Who will be Detroit’s Emergency Manager? Beckham, Brown, Hendrix, Williams viewed as viable candidates
Category: Breaking News Written by Bankole Thompson, Chronicle Senior Editor
Emergency manager are two poisonous words in Detroit politics right now, yet they are the two most powerful words in the city’s cataclysmic financial conversation.
With last week’s financial report showing the widening financial crisis of the city, and the escalating crime rate reducing Detroit to a killing field, it’s hard to imagine how the city can extricate itself once and for all from the malaise of economic hardship and public safety nightmare it is already in without the requisite soul searching and bold action needed to get Detroit back on track. Because Detroit cannot continue borrowing to pay its own bills, the city faces a series of choices for financial recovery including an emergency manager, mediation, consent agreement and bankruptcy.
But the most obvious reality that some are now resigned to is the real possibility of an emergency manager running the city — for at least a year — to get the city’s books in order before the return to representative democracy.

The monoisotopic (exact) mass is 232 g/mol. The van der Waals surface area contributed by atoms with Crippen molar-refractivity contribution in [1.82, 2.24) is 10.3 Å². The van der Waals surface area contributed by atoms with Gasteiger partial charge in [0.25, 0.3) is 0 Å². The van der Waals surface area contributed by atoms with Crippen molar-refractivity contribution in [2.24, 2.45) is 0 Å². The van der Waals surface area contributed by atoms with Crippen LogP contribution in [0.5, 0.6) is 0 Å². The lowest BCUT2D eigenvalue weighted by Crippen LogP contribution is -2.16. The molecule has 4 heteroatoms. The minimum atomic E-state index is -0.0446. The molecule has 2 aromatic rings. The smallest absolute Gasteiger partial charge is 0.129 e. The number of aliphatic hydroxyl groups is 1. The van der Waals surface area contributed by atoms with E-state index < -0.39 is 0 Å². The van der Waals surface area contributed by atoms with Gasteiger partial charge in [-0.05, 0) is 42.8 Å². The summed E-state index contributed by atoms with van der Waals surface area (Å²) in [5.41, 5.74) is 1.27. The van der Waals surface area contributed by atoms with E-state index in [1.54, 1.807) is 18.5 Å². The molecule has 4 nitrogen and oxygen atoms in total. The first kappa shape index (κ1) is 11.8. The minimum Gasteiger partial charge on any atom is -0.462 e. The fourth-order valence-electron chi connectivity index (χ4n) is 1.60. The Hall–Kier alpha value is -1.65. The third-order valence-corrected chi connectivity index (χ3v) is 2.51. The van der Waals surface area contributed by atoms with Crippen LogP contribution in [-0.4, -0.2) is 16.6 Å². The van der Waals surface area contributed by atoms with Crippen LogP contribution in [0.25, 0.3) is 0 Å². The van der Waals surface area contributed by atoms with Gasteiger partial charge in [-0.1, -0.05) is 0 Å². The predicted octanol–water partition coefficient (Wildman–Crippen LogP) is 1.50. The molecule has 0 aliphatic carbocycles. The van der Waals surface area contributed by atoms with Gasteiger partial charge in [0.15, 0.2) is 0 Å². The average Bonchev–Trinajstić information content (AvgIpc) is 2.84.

For critics of the revised emergency manager law, this is the worst that could happen to Detroit’s democratic system of governance, where the long tradition of home rule and the right to self-determination has guided electoral politics.
Mindful of this political minefield, Gov. Rick Snyder, and his Lansing team that includes State Treasurer Andy Dillon, have been walking a fine line to ensure that none of their actions in Detroit’s financial recovery is interpreted as a state takeover. That has led supporters of an emergency manager for Detroit to conclude that the state is babysitting Detroit’s financial crisis and at the same time playing fiddle. Detroit needs a strong surgical operation into its finances if the city cannot get its books in order, EM supporters say.
Everyone agrees that the city of Detroit has massive structural problems that have engulfed its financial wellbeing. And the current financial review that’s under way, the first step to determine an emergency manager, will further show how decades-long problems have been left unsolved, leading to this point.
And if Detroit goes the route of an emergency manager, who will that person be?
It will be the most significant position in the city in decades because of not only the enhanced powers of that individual, but also the political seismic shift that occurs instantly once the person is installed.
Also because that person will always be in the political crosshairs of all debates about the future of the city, and the public outrage about an EM as well as outbursts about the ineffectiveness of Detroit’s government.